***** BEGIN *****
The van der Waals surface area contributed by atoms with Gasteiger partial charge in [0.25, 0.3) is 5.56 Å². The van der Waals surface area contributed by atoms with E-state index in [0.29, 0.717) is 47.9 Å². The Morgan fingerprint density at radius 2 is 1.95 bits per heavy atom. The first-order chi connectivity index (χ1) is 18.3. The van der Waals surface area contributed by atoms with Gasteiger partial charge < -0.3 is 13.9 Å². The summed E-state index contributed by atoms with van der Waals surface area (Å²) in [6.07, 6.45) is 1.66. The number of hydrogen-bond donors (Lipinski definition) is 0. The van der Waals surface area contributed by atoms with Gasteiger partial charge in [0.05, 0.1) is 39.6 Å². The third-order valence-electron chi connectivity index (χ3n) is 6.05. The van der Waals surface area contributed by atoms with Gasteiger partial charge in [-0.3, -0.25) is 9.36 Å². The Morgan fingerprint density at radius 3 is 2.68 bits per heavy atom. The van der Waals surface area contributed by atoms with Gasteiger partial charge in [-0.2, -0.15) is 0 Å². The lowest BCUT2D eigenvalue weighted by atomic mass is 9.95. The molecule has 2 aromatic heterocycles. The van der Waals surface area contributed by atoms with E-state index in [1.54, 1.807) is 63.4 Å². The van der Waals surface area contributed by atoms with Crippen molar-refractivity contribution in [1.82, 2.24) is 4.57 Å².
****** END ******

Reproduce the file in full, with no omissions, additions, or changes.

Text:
The van der Waals surface area contributed by atoms with Gasteiger partial charge in [0.25, 0.3) is 5.56 Å². The van der Waals surface area contributed by atoms with E-state index in [0.29, 0.717) is 47.9 Å². The Morgan fingerprint density at radius 2 is 1.95 bits per heavy atom. The first-order chi connectivity index (χ1) is 18.3. The van der Waals surface area contributed by atoms with Gasteiger partial charge < -0.3 is 13.9 Å². The summed E-state index contributed by atoms with van der Waals surface area (Å²) in [6.07, 6.45) is 1.66. The number of hydrogen-bond donors (Lipinski definition) is 0. The van der Waals surface area contributed by atoms with Gasteiger partial charge in [0.05, 0.1) is 39.6 Å². The third-order valence-electron chi connectivity index (χ3n) is 6.05. The van der Waals surface area contributed by atoms with Gasteiger partial charge in [-0.3, -0.25) is 9.36 Å². The Morgan fingerprint density at radius 3 is 2.68 bits per heavy atom. The van der Waals surface area contributed by atoms with Gasteiger partial charge in [-0.2, -0.15) is 0 Å². The lowest BCUT2D eigenvalue weighted by atomic mass is 9.95. The molecule has 2 aromatic heterocycles. The van der Waals surface area contributed by atoms with E-state index in [1.54, 1.807) is 63.4 Å². The van der Waals surface area contributed by atoms with Crippen molar-refractivity contribution in [1.82, 2.24) is 4.57 Å².